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  • xuv 17:35 on 2017-01-09 Permalink | Reply
    Tags: , installation, Linux,   

    Polymorph Engine on ArchLinux 

    Thanks to the great work and tutorial from @frankiezafe, I managed to compile and run the basic examples of Polymorph on an ArchLinux system. I had to make a few changes to the documentation and find the right flags for some libraries (instructions here). But everything seems to be running smoothly. More tests to come later, I guess.

    ArchLinux screenshot running Polymorph Engnie basic sample

    Save

     
  • frankiezafe 18:01 on 2016-11-09 Permalink | Reply
    Tags: , Linux, osx, , virtual machine   

    macosx-vm-first-test

    Playing to tuning scores on osx requires several steps, but it worked quite smoothly.

    • Installation of virtual box – https://www.virtualbox.org/
    • Download of linux mint 18 64 bits image – https://www.linuxmint.com/download.php
    • Make a disk of 15Gb (min 10Gb are required for mint)
    • To have local IP (router range), set network to bridged and use ethernet – not tested with wifi
    • Install mint
    • Update mint
    • Copy/paste Tuning score exec folder (not availabe online yet…)
    • And done!

    Because there no 3d acceleration available on the configuration i used, i had to give 3 cores out of 4 to the vm to reach a decent framerate. There no FSAA available either. But Lisa Nelson will at least be able to take something back to the states!

     
  • xuv 00:01 on 2016-09-24 Permalink | Reply
    Tags: , , F/LAT, KDEnlive, Linux, , ,   

    Polymorph weekly news #7 

    rendu_object_21sept4

    Welcome @louise! As a new member, she just joined the Polymorph team and this post will be presenting her to you and hopefully tell you more about her role and interest in the Polymorph project.

    I did not know Louise Baduel before having a conversation with her a couple hours ago. All I knew is that @frankiezafe had met her during the Blender workshop he gave at iMAL a few months ago and that he had offered her to work on the video game project he is working on for the company Contredanse.

    So Louise is a choreographer, dancer and videographer living in Brussels. She co-founded the dance collective System Failure and is interested in studying and understanding the relation between sound and performance. She also does video editing and wanted to start manipulating 3D objects and create them. That’s why she decided to come to a Blender class. She admitted having downloaded Blender 6 years ago, but needed a little push to get up to speed with the technology. And apparently, François’s classes were very helpful in that sense. So helpful that Louise agreed to join the Polymorph team and jump full time in Blender on a Linux system.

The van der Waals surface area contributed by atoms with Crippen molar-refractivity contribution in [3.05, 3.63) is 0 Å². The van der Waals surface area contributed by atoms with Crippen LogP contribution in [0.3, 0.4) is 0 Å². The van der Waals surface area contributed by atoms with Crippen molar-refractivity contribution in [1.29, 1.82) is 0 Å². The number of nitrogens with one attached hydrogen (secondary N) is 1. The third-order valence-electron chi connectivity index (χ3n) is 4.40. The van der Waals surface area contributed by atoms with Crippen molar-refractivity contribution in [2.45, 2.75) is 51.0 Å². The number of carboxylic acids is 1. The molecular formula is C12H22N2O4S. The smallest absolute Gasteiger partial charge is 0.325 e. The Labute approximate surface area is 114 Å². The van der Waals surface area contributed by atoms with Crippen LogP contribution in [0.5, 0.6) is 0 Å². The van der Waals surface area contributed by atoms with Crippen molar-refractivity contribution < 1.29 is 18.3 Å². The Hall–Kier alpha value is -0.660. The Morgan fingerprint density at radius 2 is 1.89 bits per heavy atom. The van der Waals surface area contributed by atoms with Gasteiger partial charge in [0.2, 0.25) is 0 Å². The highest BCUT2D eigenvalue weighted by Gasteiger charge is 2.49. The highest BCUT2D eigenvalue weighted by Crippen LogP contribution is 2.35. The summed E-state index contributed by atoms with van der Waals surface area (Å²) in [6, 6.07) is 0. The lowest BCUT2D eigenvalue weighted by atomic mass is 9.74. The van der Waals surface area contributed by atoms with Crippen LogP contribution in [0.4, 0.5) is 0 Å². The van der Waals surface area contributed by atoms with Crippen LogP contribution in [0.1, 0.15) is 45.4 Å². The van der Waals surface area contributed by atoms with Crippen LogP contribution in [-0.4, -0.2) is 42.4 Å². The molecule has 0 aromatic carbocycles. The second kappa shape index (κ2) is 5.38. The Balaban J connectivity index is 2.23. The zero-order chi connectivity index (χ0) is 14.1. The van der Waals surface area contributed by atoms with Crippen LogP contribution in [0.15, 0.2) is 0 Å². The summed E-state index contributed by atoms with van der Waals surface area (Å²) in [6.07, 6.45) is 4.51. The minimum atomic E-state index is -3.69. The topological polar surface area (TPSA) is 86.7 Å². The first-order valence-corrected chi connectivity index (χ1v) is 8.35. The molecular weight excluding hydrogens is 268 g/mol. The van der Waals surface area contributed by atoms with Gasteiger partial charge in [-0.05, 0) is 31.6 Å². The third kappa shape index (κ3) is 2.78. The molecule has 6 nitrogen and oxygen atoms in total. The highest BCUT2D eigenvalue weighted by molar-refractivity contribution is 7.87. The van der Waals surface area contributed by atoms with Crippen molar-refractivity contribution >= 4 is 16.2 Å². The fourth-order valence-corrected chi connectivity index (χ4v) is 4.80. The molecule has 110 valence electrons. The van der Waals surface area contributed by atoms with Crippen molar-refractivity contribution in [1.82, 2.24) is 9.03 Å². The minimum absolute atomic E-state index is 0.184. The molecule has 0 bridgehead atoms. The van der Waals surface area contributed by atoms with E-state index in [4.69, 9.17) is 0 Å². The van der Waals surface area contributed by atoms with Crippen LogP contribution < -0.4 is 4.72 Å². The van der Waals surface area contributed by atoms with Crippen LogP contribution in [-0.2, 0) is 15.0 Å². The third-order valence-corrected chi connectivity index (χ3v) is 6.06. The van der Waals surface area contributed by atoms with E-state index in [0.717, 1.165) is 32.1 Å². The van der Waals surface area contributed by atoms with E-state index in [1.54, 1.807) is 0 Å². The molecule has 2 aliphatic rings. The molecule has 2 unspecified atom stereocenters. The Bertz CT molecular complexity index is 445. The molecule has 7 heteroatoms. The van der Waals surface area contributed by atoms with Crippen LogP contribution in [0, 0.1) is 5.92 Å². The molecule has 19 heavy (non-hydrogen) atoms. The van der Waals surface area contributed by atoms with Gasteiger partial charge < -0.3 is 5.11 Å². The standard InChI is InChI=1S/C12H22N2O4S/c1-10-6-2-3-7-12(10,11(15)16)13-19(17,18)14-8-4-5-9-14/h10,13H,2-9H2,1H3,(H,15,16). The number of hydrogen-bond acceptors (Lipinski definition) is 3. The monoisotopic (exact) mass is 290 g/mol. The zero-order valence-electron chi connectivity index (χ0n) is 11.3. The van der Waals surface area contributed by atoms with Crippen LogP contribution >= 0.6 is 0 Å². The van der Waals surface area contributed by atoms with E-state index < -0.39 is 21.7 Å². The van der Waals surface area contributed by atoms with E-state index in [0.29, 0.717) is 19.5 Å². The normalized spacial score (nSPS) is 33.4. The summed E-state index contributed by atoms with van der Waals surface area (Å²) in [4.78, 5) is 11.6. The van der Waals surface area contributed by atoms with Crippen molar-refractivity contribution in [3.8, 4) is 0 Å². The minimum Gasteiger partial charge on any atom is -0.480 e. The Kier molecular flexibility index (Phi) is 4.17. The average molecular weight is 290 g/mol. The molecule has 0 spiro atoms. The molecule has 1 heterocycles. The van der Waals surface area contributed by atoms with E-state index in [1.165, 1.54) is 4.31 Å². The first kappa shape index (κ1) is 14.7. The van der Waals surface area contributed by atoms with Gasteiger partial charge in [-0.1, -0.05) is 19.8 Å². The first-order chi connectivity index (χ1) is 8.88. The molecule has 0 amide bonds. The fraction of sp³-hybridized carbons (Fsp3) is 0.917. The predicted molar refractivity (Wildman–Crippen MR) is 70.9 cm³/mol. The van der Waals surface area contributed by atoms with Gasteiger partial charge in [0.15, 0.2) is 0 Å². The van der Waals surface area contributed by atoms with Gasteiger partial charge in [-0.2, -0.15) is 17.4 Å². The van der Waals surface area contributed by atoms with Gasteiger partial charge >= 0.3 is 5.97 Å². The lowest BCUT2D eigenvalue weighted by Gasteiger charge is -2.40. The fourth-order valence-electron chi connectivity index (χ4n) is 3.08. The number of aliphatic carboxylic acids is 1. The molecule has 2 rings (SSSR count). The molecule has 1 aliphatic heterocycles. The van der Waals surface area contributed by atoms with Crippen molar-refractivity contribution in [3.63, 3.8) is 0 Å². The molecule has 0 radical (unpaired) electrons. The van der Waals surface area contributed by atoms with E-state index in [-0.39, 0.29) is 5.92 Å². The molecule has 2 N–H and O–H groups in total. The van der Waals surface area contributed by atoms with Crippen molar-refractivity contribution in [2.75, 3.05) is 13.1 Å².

Louise told me she had been quite interested in libre and open source software for a while. She is fed up with Apple’s logic. “I need to get out of this, she said. But working with video has been a show stopper for me as it is not as easy to do with Linux.” Now that she’s been working with Blender and Linux intensively for the past two weeks, she said she was ready to try video editing with Blender. She also tried KDEnlive last week but found it to be missing some features compared to FinalCut. But she likes this new approach to making things and will definitely experiment more now with this fully open source toolbox.

    At the same time she arrived at Polymorph, she also discovered F/LAT. She said she appreciate the feeling there and that everybody is happy to be helping each other when there is a problem or a question around open source software. “There is always someone available to answer a question” she said, and that helps her learn a lot every day.

    As you may have seen from @louise posts on this website, she is working on “Tuning Scores”, the code name for now for the video game being developed with professional dancers in mind. Tuning Scores is actually a series of techniques for dancers, put together by Lisa Nelson, to develop spontaneous compositions. And Polymorph is commissioned by Contredanse to port this into the virtual world of an interactive application, or so called, video game.